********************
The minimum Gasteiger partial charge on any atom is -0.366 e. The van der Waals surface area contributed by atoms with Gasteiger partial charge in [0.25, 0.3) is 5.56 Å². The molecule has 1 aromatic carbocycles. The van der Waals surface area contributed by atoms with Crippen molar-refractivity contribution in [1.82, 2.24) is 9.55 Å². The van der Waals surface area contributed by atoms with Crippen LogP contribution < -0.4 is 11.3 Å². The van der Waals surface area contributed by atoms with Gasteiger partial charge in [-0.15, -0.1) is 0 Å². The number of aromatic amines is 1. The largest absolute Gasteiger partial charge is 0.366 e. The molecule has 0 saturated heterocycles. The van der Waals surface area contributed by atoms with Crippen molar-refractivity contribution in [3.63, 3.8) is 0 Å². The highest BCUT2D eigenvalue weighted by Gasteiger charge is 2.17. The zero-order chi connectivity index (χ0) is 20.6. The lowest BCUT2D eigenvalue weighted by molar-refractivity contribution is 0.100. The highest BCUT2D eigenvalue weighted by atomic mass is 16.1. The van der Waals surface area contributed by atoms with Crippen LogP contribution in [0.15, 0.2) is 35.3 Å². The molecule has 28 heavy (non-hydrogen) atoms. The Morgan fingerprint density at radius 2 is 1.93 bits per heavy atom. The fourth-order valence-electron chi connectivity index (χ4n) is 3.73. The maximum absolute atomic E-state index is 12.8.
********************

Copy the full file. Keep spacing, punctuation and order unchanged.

The minimum Gasteiger partial charge on any atom is -0.366 e. The van der Waals surface area contributed by atoms with Gasteiger partial charge in [0.25, 0.3) is 5.56 Å². The molecule has 1 aromatic carbocycles. The van der Waals surface area contributed by atoms with Crippen molar-refractivity contribution in [1.82, 2.24) is 9.55 Å². The van der Waals surface area contributed by atoms with Crippen LogP contribution < -0.4 is 11.3 Å². The van der Waals surface area contributed by atoms with Gasteiger partial charge in [-0.15, -0.1) is 0 Å². The number of aromatic amines is 1. The largest absolute Gasteiger partial charge is 0.366 e. The molecule has 0 saturated heterocycles. The van der Waals surface area contributed by atoms with Crippen molar-refractivity contribution in [3.63, 3.8) is 0 Å². The highest BCUT2D eigenvalue weighted by Gasteiger charge is 2.17. The zero-order chi connectivity index (χ0) is 20.6. The lowest BCUT2D eigenvalue weighted by molar-refractivity contribution is 0.100. The highest BCUT2D eigenvalue weighted by atomic mass is 16.1. The van der Waals surface area contributed by atoms with Crippen LogP contribution in [0.15, 0.2) is 35.3 Å². The molecule has 28 heavy (non-hydrogen) atoms. The Morgan fingerprint density at radius 2 is 1.93 bits per heavy atom. The fourth-order valence-electron chi connectivity index (χ4n) is 3.73. The maximum absolute atomic E-state index is 12.8.